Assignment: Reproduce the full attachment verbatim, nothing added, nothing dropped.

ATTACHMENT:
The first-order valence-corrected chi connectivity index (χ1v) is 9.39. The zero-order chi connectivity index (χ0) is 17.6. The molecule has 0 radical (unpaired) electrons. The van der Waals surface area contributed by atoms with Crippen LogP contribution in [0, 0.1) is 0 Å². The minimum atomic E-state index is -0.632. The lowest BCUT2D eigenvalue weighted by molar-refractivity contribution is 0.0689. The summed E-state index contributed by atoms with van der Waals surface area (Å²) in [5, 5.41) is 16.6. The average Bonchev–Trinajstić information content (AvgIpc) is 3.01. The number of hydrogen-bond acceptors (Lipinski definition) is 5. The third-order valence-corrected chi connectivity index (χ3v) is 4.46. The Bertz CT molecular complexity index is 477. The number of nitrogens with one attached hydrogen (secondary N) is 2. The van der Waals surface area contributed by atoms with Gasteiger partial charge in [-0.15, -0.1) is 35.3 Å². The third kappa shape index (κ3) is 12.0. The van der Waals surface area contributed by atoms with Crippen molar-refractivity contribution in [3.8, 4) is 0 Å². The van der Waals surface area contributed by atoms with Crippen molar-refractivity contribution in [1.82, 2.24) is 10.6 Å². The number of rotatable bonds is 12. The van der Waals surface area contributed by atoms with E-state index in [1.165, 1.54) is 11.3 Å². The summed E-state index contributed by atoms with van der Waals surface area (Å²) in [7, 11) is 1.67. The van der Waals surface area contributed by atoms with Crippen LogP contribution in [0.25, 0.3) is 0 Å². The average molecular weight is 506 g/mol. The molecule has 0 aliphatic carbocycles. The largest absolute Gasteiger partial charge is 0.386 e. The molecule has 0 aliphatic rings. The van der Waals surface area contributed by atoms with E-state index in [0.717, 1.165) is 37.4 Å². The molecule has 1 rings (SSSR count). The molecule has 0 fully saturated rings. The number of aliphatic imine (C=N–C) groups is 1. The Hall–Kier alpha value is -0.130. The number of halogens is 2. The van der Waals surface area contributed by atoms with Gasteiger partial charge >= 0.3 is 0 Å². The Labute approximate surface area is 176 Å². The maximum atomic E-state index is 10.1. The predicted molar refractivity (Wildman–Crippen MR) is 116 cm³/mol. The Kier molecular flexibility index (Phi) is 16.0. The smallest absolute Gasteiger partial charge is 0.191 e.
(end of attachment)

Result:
The first-order valence-corrected chi connectivity index (χ1v) is 9.39. The zero-order chi connectivity index (χ0) is 17.6. The molecule has 0 radical (unpaired) electrons. The van der Waals surface area contributed by atoms with Crippen LogP contribution in [0, 0.1) is 0 Å². The minimum atomic E-state index is -0.632. The lowest BCUT2D eigenvalue weighted by molar-refractivity contribution is 0.0689. The summed E-state index contributed by atoms with van der Waals surface area (Å²) in [5, 5.41) is 16.6. The average Bonchev–Trinajstić information content (AvgIpc) is 3.01. The number of hydrogen-bond acceptors (Lipinski definition) is 5. The third-order valence-corrected chi connectivity index (χ3v) is 4.46. The Bertz CT molecular complexity index is 477. The number of nitrogens with one attached hydrogen (secondary N) is 2. The van der Waals surface area contributed by atoms with Gasteiger partial charge in [-0.15, -0.1) is 35.3 Å². The third kappa shape index (κ3) is 12.0. The van der Waals surface area contributed by atoms with Crippen molar-refractivity contribution in [3.8, 4) is 0 Å². The van der Waals surface area contributed by atoms with Crippen molar-refractivity contribution in [1.82, 2.24) is 10.6 Å². The number of rotatable bonds is 12. The van der Waals surface area contributed by atoms with E-state index in [1.165, 1.54) is 11.3 Å². The summed E-state index contributed by atoms with van der Waals surface area (Å²) in [7, 11) is 1.67. The van der Waals surface area contributed by atoms with Crippen LogP contribution in [0.25, 0.3) is 0 Å². The average molecular weight is 506 g/mol. The molecule has 0 aliphatic carbocycles. The largest absolute Gasteiger partial charge is 0.386 e. The molecule has 0 aliphatic rings. The van der Waals surface area contributed by atoms with E-state index in [0.717, 1.165) is 37.4 Å². The molecule has 1 rings (SSSR count). The molecule has 0 fully saturated rings. The number of aliphatic imine (C=N–C) groups is 1. The Hall–Kier alpha value is -0.130. The number of halogens is 2. The van der Waals surface area contributed by atoms with Gasteiger partial charge >= 0.3 is 0 Å². The Labute approximate surface area is 176 Å². The maximum atomic E-state index is 10.1. The predicted molar refractivity (Wildman–Crippen MR) is 116 cm³/mol. The Kier molecular flexibility index (Phi) is 16.0. The smallest absolute Gasteiger partial charge is 0.191 e.